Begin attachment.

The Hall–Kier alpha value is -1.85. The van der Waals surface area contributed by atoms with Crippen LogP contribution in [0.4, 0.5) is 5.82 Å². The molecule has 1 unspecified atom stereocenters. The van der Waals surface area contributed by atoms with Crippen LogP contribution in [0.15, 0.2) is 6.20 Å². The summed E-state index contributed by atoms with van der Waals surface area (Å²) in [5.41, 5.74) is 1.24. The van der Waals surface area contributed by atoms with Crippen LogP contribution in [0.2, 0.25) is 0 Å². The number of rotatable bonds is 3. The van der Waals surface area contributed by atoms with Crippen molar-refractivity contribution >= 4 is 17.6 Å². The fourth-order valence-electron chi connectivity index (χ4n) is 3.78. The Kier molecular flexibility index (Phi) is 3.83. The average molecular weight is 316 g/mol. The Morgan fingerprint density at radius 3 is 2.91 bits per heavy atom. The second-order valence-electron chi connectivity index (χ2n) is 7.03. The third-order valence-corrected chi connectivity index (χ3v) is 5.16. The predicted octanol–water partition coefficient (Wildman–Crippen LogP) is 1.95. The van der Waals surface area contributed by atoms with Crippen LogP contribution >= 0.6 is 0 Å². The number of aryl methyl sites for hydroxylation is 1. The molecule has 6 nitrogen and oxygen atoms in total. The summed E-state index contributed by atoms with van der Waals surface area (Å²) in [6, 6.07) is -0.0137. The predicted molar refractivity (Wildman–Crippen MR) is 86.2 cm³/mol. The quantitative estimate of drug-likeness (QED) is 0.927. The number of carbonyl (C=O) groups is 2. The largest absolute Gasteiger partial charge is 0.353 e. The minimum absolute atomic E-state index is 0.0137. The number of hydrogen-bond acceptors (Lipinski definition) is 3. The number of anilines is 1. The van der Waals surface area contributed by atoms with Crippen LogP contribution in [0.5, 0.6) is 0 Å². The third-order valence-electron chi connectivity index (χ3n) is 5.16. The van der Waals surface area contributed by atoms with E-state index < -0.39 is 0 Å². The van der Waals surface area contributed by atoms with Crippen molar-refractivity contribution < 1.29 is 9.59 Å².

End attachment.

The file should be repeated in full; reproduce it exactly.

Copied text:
The Hall–Kier alpha value is -1.85. The van der Waals surface area contributed by atoms with Crippen LogP contribution in [0.4, 0.5) is 5.82 Å². The molecule has 1 unspecified atom stereocenters. The van der Waals surface area contributed by atoms with Crippen LogP contribution in [0.15, 0.2) is 6.20 Å². The summed E-state index contributed by atoms with van der Waals surface area (Å²) in [5.41, 5.74) is 1.24. The van der Waals surface area contributed by atoms with Crippen LogP contribution in [0.2, 0.25) is 0 Å². The number of rotatable bonds is 3. The van der Waals surface area contributed by atoms with Crippen molar-refractivity contribution >= 4 is 17.6 Å². The fourth-order valence-electron chi connectivity index (χ4n) is 3.78. The Kier molecular flexibility index (Phi) is 3.83. The average molecular weight is 316 g/mol. The Morgan fingerprint density at radius 3 is 2.91 bits per heavy atom. The second-order valence-electron chi connectivity index (χ2n) is 7.03. The third-order valence-corrected chi connectivity index (χ3v) is 5.16. The predicted octanol–water partition coefficient (Wildman–Crippen LogP) is 1.95. The van der Waals surface area contributed by atoms with Crippen LogP contribution >= 0.6 is 0 Å². The number of aryl methyl sites for hydroxylation is 1. The molecule has 6 nitrogen and oxygen atoms in total. The summed E-state index contributed by atoms with van der Waals surface area (Å²) in [6, 6.07) is -0.0137. The predicted molar refractivity (Wildman–Crippen MR) is 86.2 cm³/mol. The quantitative estimate of drug-likeness (QED) is 0.927. The number of carbonyl (C=O) groups is 2. The largest absolute Gasteiger partial charge is 0.353 e. The minimum absolute atomic E-state index is 0.0137. The number of hydrogen-bond acceptors (Lipinski definition) is 3. The number of anilines is 1. The van der Waals surface area contributed by atoms with Crippen LogP contribution in [0.5, 0.6) is 0 Å². The third-order valence-electron chi connectivity index (χ3n) is 5.16. The van der Waals surface area contributed by atoms with E-state index < -0.39 is 0 Å². The van der Waals surface area contributed by atoms with Crippen molar-refractivity contribution < 1.29 is 9.59 Å².